Goldman and Olsson ( 2009 ) have responded to the common charge that reliabilist theories of knowledge are incapable of accounting for the valueknowledge has beyond mere true belief. We examine their “conditional probability solution” in detail, and show that it does not succeed. The conditional probability relation is too weak to support instrumental value, and the specific relation they describe is inessential to the value of knowledge. At best, they have described conditions (...) in which knowledge indicates that additional epistemic value is likely to be forthcoming in the future. We also argue that their motive analogy breaks down. The problem, we conclude, is that being produced by a reliable process is not sufficient for a belief to be justified. (shrink)
After sketching my own solution to the Value of Knowledge Problem, which argues for a deontological understanding of justification and understands the value of knowing interesting propositions by the value we place on believing as we ought to believe, I discuss Alvin Goldman's and Erik Olsson's recent attempts to explain the value of knowledge within the framework of their reliabilist epistemology.
Gettiered beliefs are those whose agents are subject to the kind of epistemologically significant luck illustrated by Gettier Cases. Provided that knowledge requires ungettiered belief, we can learn something about knowledge by figuring out how luck blocks it in Gettier Cases. After criticizing the most promising of the going approaches to gettiered belief—the Risk of False Belief Approach—, I explain and defend a new approach: the Risk of Misleading Dispositions Approach.Roughly, this view says that a belief is gettiered (...) just in case its unfortunate subject has at best just luckily avoided being disposed by his belief’s actual grounds to believe a wide class of falsehoods about his environment. I then show how this approach undercuts an influential recent argument that knowledge has no more value than certain subsets of its components. (shrink)
The questions concerning the value of knowledge and truth range from complete skepticism about such value to more discriminating concerns about the precise nature of the value in question and the comparative judgment that one of the two is more valuable than the other.
One alleged advantage of credit theories of knowledge is that they are capable of explaining why knowledge is essentially more valuable than mere true belief. I argue that credit theories in fact provide grounds for denying this claim and therefore are incapable of overcoming the ‘value problem’ in epistemology. Much of the discussion revolves around the question of whether true belief is always epistemically valuable. I also consider to what extent, if any, my main argument should worry (...) credit theorists. (shrink)
Alan Millar's paper (2011) involves two parts, which I address in order, first taking up the issues concerning the goal of inquiry, and then the issues surrounding the appeal to reflective knowledge. I argue that the upshot of the considerations Millar raises count in favour of a more important role in value-driven epistemology for the notion of understanding and for the notion of epistemic justification, rather than for the notions of knowledge and reflective knowledge.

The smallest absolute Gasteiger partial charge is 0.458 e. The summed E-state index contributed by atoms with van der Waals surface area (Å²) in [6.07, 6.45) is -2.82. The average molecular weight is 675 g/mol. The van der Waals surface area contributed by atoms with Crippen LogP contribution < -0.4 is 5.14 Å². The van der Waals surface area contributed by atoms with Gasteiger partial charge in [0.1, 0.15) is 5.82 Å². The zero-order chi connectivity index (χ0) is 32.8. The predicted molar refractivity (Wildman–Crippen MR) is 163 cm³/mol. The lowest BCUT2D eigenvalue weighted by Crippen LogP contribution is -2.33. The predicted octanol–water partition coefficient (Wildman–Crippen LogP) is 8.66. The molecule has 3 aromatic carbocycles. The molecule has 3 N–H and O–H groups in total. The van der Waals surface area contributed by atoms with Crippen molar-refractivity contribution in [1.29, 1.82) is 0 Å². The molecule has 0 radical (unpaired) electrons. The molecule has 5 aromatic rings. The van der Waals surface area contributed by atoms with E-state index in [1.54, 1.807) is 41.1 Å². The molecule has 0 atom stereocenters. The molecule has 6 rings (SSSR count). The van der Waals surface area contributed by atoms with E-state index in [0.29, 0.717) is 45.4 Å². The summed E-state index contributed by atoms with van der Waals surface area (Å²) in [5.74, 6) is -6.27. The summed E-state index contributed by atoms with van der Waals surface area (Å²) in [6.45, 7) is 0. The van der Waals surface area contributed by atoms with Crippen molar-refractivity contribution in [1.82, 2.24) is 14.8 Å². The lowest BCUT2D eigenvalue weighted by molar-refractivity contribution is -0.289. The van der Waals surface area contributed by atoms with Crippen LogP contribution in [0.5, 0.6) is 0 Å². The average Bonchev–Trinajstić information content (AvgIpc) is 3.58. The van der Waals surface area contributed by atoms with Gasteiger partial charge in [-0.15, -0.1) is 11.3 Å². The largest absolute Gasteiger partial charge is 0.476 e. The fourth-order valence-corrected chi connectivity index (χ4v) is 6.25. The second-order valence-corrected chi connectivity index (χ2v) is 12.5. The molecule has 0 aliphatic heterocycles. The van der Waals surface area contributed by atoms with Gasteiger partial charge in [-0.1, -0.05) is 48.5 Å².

This book formulates a new approach to philosophy which, instead of simply rejecting postmodern thought, tries to assimilate some of its main features. Paul Crowther identifies conceptual links between value, knowledge, personal identity and civilization, understood as a process of cumulative advance.
My central thesis is that philosophers considering questions of epistemic value ought to devote greater attention to the enduring nature of beliefs. I begin by arguing that a commonly drawn analogy between beliefs and actions is flawed in important respects, and that a better, more fruitful analogue for belief would be desire, or a similarly enduring state of an agent. With this in hand, I argue that treating beliefs as enduring, constitutive states of agents allows us to capture the (...) importance of accessible, justified, and true beliefs to sustaining personal identity, autonomy, self-control, and authenticity. We thus arrive at a significant value to such beliefs through their crucial role in our personal, practical identities. (shrink)
The law views with suspicion statistical evidence, even evidence that is probabilistically on a par with direct, individual evidence that the law is in no way suspicious of. But it has proved remarkably hard to either justify this suspicion, or to debunk it. In this paper, we connect the discussion of statistical evidence to broader epistemological discussions of similar phenomena. We highlight Sensitivity – the requirement that a belief be counterfactually sensitive to the truth in a specific way – as (...) a way of epistemically explaining the legal suspicion towards statistical evidence. Still, we do not think of this as a satisfactory vindication of the reluctance to rely on statistical evidence. Knowledge – and Sensitivity, and indeed epistemology in general – are of little, if any, legal value. Instead, we tell an incentive-based story vindicating the suspicion towards statistical evidence. We conclude by showing that the epistemological story and the incentive-based story are closely and interestingly related, and by offering initial thoughts about the role of statistical evidence in morality. (shrink)